But of course, anyone can “right-click” an image of Hoggle and save it to their computer, and then two people could have the same exact image of Hoggle. So the image itself is fungible. OK, so then does buying an NFT mean you get the copyright to the art? No, of course not. Especially in this example! There’s no way the Henson Company is going to sell you the rights to Ludo. You are not going to become the legal co-owner of all merchandise featuring Jen the Gelfling. That’s silly.
So what isn’t fungible about your image? Well, that’s where the technology comes in. What is unique to your image is a special code. That code is like a link to your image that is stored on the blockchain. You are the proud, legal owner of this non-fungible code. Only you have this code, which means even if I can find your picture of Hoggle using Google Image search, only you have the legal right to find Hoggle using this one specific code.
3. So what makes the code non-fungible?
Codes can be shared, right? For instance, let’s say you want a code that will take you to an image of Chef Gonger. Here’s a code that’ll do just that: https://static.wikia.nocookie.net/muppet/images/9/92/Gonger-Foodie.jpg/revision/latest?cb=20171117223232
But NFT codes are special, because they’re stored on the Blockchain. And this is where things get complicated. I am not going to explain the nuances of what makes the Blockchain database different from other databases, because my knowledge of computers tapped out when they stopped being able to play Muppets Inside.
But the point is, the Blockchain is very good at storing records of information. As long as a Blockchain server remains up, it permanently records who owns which special link, and that cannot be altered within the server. In order to prove that you have this kind of very unique code, a server needs to be constantly working on complicated math problems. Like all computer processes, like reading an article I once wrote about the Sesame Street Zodiac or watching ToughPigs interview Gonzo and Pepe, doing this math takes energy, and that energy comes from fossil fuels and things like that.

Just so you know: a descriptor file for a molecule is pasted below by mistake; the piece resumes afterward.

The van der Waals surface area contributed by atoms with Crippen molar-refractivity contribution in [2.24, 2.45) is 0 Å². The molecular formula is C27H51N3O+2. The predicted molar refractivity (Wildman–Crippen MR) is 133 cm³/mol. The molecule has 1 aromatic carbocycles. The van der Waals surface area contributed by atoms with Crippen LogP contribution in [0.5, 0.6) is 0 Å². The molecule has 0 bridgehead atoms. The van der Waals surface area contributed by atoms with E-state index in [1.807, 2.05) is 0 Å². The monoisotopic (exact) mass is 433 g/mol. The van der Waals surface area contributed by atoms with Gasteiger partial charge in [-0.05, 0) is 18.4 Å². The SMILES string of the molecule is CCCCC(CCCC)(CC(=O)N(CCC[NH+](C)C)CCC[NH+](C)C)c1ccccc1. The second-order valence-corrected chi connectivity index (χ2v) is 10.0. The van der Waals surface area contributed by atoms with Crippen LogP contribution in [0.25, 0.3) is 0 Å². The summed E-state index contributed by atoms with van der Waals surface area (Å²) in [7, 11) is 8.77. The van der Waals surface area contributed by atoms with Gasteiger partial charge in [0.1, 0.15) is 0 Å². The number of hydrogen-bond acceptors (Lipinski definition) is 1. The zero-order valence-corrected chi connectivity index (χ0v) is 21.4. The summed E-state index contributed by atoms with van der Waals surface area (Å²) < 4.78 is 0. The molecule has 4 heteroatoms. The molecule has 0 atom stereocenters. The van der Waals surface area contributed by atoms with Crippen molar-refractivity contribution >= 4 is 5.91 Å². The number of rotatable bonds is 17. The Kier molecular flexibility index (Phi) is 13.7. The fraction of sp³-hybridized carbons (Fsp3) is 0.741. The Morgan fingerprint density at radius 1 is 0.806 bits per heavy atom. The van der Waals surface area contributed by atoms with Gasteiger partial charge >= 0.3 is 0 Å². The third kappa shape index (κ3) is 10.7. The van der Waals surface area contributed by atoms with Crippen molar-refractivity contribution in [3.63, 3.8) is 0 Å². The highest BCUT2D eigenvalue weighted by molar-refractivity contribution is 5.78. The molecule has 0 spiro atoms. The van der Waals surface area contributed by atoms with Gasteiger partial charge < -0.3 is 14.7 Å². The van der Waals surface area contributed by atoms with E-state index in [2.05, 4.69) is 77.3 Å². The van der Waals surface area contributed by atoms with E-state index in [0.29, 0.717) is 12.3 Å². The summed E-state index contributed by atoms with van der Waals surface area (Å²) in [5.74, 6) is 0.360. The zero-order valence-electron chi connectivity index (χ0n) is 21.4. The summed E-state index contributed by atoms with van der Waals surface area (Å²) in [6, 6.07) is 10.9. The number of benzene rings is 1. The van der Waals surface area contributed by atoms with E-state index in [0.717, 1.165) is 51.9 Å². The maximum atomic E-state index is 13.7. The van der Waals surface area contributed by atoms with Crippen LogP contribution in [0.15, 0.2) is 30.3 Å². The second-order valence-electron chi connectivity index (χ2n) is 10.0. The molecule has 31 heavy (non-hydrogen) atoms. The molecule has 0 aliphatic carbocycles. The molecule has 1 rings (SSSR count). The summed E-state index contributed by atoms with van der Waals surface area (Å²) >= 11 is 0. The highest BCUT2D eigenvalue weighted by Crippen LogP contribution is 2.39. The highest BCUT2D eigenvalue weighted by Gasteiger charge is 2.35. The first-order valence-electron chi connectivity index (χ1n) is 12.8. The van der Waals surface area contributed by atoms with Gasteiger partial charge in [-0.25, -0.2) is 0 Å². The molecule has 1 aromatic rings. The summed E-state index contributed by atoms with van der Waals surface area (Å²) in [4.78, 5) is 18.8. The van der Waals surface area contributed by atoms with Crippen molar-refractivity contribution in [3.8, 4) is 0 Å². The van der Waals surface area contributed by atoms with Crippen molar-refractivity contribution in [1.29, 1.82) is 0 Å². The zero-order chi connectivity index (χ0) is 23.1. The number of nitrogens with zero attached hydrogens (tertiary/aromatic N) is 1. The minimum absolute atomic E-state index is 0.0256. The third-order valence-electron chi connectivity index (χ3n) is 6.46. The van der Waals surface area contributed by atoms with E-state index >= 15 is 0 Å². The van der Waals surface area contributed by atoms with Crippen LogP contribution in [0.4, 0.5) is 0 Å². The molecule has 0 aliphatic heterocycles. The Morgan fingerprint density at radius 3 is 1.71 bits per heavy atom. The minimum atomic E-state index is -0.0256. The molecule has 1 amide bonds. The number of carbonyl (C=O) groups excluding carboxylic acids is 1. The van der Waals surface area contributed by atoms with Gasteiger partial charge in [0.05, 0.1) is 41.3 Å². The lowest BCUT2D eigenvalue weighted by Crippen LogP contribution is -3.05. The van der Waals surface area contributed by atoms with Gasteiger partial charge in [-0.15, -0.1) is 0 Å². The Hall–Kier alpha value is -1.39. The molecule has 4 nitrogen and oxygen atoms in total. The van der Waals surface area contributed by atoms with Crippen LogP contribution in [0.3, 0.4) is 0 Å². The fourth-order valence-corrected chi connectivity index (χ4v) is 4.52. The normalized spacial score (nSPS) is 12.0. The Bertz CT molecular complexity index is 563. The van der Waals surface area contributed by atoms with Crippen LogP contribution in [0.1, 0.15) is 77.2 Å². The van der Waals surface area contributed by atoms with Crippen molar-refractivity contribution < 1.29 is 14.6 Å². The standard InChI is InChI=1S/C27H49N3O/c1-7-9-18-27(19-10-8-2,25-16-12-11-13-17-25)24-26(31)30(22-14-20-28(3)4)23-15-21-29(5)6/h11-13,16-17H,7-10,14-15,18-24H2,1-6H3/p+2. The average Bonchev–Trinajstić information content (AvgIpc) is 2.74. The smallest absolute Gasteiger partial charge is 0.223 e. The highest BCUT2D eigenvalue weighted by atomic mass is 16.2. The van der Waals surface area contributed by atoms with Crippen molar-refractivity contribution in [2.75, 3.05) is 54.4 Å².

Does the Blockchain server store the images? No. It only stores a record that you have a unique code. Some people have tried to use a Blockchain to store images, but at present, that takes such a ridiculously large amount of energy. So your image is just stored on whatever cloud service you’ve uploaded it to, like every other image on the Internet. In the case of Henson’s specific plan here, it’s stored on the VeVe app.
Your code is what’s unique and stored in a new way. Your image is not.
4. This seems very complex.
Yes. Yes it is.
The Internet is a great way for artists to make money. For instance, many artists offer commissions, where if you pay them, they will draw you any picture you like. And stores like Etsy let artists sell physical goods, and websites like YouTube let people make ad revenue off of creative movies. There are flaws with each of these systems, sure, but they’re good examples of how art can use the Internet in simple ways to thrive. And of course, the Jim Henson Company could make money on the Internet by selling things, like Blu-Rays of Labyrinth or shirts with the Hoobs on them or toys of Sid the Science Kid or whatever.